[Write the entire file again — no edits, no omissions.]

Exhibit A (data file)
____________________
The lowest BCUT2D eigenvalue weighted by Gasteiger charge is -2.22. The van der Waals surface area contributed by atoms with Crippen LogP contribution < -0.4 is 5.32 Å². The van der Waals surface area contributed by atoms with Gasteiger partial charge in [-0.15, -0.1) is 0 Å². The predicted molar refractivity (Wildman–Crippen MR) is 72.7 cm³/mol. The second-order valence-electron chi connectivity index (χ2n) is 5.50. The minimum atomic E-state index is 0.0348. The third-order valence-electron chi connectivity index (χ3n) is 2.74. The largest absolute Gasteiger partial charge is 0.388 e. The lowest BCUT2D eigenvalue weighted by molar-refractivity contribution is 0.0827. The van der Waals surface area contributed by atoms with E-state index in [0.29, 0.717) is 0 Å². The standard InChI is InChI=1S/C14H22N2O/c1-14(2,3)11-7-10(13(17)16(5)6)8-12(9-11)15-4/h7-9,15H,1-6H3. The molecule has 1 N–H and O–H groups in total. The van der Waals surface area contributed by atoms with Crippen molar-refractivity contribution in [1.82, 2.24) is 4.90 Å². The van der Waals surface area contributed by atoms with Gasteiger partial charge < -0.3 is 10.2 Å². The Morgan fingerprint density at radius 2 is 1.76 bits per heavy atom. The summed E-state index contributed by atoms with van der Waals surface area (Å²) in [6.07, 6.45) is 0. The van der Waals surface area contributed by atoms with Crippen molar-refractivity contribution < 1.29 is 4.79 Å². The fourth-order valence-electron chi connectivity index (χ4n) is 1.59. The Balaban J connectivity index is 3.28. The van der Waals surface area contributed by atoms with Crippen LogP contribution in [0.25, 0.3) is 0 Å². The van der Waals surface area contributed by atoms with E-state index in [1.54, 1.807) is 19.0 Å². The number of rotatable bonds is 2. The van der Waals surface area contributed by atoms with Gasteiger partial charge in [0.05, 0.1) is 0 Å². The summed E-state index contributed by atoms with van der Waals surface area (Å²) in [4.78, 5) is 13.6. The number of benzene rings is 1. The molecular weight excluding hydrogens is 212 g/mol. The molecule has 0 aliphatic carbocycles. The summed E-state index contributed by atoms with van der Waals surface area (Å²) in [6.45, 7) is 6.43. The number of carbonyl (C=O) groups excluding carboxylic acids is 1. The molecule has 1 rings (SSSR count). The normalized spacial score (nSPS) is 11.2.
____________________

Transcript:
The lowest BCUT2D eigenvalue weighted by Gasteiger charge is -2.22. The van der Waals surface area contributed by atoms with Crippen LogP contribution < -0.4 is 5.32 Å². The van der Waals surface area contributed by atoms with Gasteiger partial charge in [-0.15, -0.1) is 0 Å². The predicted molar refractivity (Wildman–Crippen MR) is 72.7 cm³/mol. The second-order valence-electron chi connectivity index (χ2n) is 5.50. The minimum atomic E-state index is 0.0348. The third-order valence-electron chi connectivity index (χ3n) is 2.74. The largest absolute Gasteiger partial charge is 0.388 e. The lowest BCUT2D eigenvalue weighted by molar-refractivity contribution is 0.0827. The van der Waals surface area contributed by atoms with E-state index in [0.29, 0.717) is 0 Å². The standard InChI is InChI=1S/C14H22N2O/c1-14(2,3)11-7-10(13(17)16(5)6)8-12(9-11)15-4/h7-9,15H,1-6H3. The molecule has 1 N–H and O–H groups in total. The van der Waals surface area contributed by atoms with Crippen molar-refractivity contribution in [1.82, 2.24) is 4.90 Å². The van der Waals surface area contributed by atoms with Gasteiger partial charge < -0.3 is 10.2 Å². The Morgan fingerprint density at radius 2 is 1.76 bits per heavy atom. The summed E-state index contributed by atoms with van der Waals surface area (Å²) in [6.07, 6.45) is 0. The van der Waals surface area contributed by atoms with Crippen molar-refractivity contribution < 1.29 is 4.79 Å². The fourth-order valence-electron chi connectivity index (χ4n) is 1.59. The Balaban J connectivity index is 3.28. The van der Waals surface area contributed by atoms with Crippen LogP contribution in [0.25, 0.3) is 0 Å². The van der Waals surface area contributed by atoms with E-state index in [1.54, 1.807) is 19.0 Å². The number of rotatable bonds is 2. The van der Waals surface area contributed by atoms with Gasteiger partial charge in [0.05, 0.1) is 0 Å². The summed E-state index contributed by atoms with van der Waals surface area (Å²) in [4.78, 5) is 13.6. The number of benzene rings is 1. The molecular weight excluding hydrogens is 212 g/mol. The molecule has 0 aliphatic carbocycles. The summed E-state index contributed by atoms with van der Waals surface area (Å²) in [6.45, 7) is 6.43. The number of carbonyl (C=O) groups excluding carboxylic acids is 1. The molecule has 1 rings (SSSR count). The normalized spacial score (nSPS) is 11.2.